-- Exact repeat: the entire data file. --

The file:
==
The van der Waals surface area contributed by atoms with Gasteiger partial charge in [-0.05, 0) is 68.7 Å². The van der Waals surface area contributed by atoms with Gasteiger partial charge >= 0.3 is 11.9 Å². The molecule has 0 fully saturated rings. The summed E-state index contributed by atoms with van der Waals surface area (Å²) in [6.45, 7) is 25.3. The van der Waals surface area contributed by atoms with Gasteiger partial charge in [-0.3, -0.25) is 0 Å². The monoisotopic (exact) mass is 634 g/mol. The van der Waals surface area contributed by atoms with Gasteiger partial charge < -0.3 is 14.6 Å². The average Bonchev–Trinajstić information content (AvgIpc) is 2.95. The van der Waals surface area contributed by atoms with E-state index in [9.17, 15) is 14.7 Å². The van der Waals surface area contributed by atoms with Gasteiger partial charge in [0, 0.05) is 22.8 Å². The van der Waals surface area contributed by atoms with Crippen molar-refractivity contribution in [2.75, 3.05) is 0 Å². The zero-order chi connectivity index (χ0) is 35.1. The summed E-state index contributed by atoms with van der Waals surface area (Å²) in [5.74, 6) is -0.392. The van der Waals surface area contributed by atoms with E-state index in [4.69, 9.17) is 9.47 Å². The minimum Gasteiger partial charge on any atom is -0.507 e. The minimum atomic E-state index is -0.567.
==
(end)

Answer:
The van der Waals surface area contributed by atoms with Gasteiger partial charge in [-0.05, 0) is 68.7 Å². The van der Waals surface area contributed by atoms with Gasteiger partial charge >= 0.3 is 11.9 Å². The molecule has 0 fully saturated rings. The summed E-state index contributed by atoms with van der Waals surface area (Å²) in [6.45, 7) is 25.3. The van der Waals surface area contributed by atoms with Gasteiger partial charge in [-0.3, -0.25) is 0 Å². The monoisotopic (exact) mass is 634 g/mol. The van der Waals surface area contributed by atoms with Gasteiger partial charge < -0.3 is 14.6 Å². The average Bonchev–Trinajstić information content (AvgIpc) is 2.95. The van der Waals surface area contributed by atoms with E-state index in [9.17, 15) is 14.7 Å². The van der Waals surface area contributed by atoms with Gasteiger partial charge in [0, 0.05) is 22.8 Å². The van der Waals surface area contributed by atoms with Crippen molar-refractivity contribution in [2.75, 3.05) is 0 Å². The zero-order chi connectivity index (χ0) is 35.1. The summed E-state index contributed by atoms with van der Waals surface area (Å²) in [5.74, 6) is -0.392. The van der Waals surface area contributed by atoms with E-state index in [4.69, 9.17) is 9.47 Å². The minimum Gasteiger partial charge on any atom is -0.507 e. The minimum atomic E-state index is -0.567.